BRUSSELS (Reuters) - Hutchison’s 0013.HK Three Ireland is prepared to sell radio spectrum and continue a network sharing deal with a rival in order to win EU approval of its $1 billion bid for Telefonica’s (TEF.MC) O2 Ireland, a source familiar with the matter said on Tuesday.
Hong Kong-based conglomerate Hutchison Whampoa, controlled by Asia’s richest man, Li Ka-shing, wants to strengthen its position in Europe where it operates in six national markets, and the lengths to which it is going to secure acceptance of the Irish deal is a telling sign of how tough the European Commission will be on telecoms mergers.
That rigor on the part of the EU’s competition regulators could also have implications for a bigger deal in Germany, where Telefonica Deutschland (O2Dn.DE) wants to buy KPN’s (KPN.AS) E-Plus 8.6 billion-euro ($12 billion).
Adding O2 will make Hutchison Whampoa Ireland’s second biggest mobile operator behind Vodafone (VOD.L), but it has raised fears that a reduction in the number of network operators from four to three could lead to higher consumer prices.
“Hutchison will offer to sell spectrum to MVNOs (mobile virtual network operators) and guarantee to keep in place a network sharing agreement with eircom,” the source told Reuters, adding that Hutchison would submit its offer to the European Commission within two weeks.
The company secured EU approval for its acquisition of Orange Austria two years ago with similar concessions.
The EU competition authority opened an extensive investigation into the 02 Ireland takeover more than three months ago.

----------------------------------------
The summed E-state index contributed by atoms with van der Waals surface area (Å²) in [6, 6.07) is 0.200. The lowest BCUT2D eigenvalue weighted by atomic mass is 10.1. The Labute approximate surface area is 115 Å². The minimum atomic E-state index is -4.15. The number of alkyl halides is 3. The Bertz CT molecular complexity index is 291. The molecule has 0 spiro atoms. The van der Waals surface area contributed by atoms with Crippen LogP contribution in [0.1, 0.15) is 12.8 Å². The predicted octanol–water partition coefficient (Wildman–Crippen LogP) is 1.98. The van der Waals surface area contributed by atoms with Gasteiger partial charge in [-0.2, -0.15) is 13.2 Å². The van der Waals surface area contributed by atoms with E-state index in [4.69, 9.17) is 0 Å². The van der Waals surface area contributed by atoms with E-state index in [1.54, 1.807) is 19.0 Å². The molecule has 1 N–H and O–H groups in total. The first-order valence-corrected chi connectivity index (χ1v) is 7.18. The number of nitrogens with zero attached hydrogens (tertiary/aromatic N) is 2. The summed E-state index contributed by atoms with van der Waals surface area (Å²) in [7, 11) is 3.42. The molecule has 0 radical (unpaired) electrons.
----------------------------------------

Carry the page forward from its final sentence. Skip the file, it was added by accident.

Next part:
It also expressed worries about the effect on 02’s network sharing agreement with the third biggest operator, eircom’s subsidiary Meteor. It has set an April 24 deadline for its decision.
Hutchison confirmed it has not offered any concessions to regulators up to now.
“We haven’t put any remedies forward; whatever is being said is speculative. Hutchison has said that it is very happy to produce strong remedies as it wants a positive outcome as soon as possible,” said company spokesman Neil McMillan.
The company set out the case for allowing its 02 Ireland deal before senior Commission officials and national competition officials at a closed door hearing on Tuesday.
Executives from eircom, Vodafone, Tesco Ireland (TSCO.L), which runs a virtual mobile network in Ireland, cable operator Liberty Global (LBTYA.O) and BT Communications Ireland also attended the session.
Editing by Greg Mahlich and Will Waterman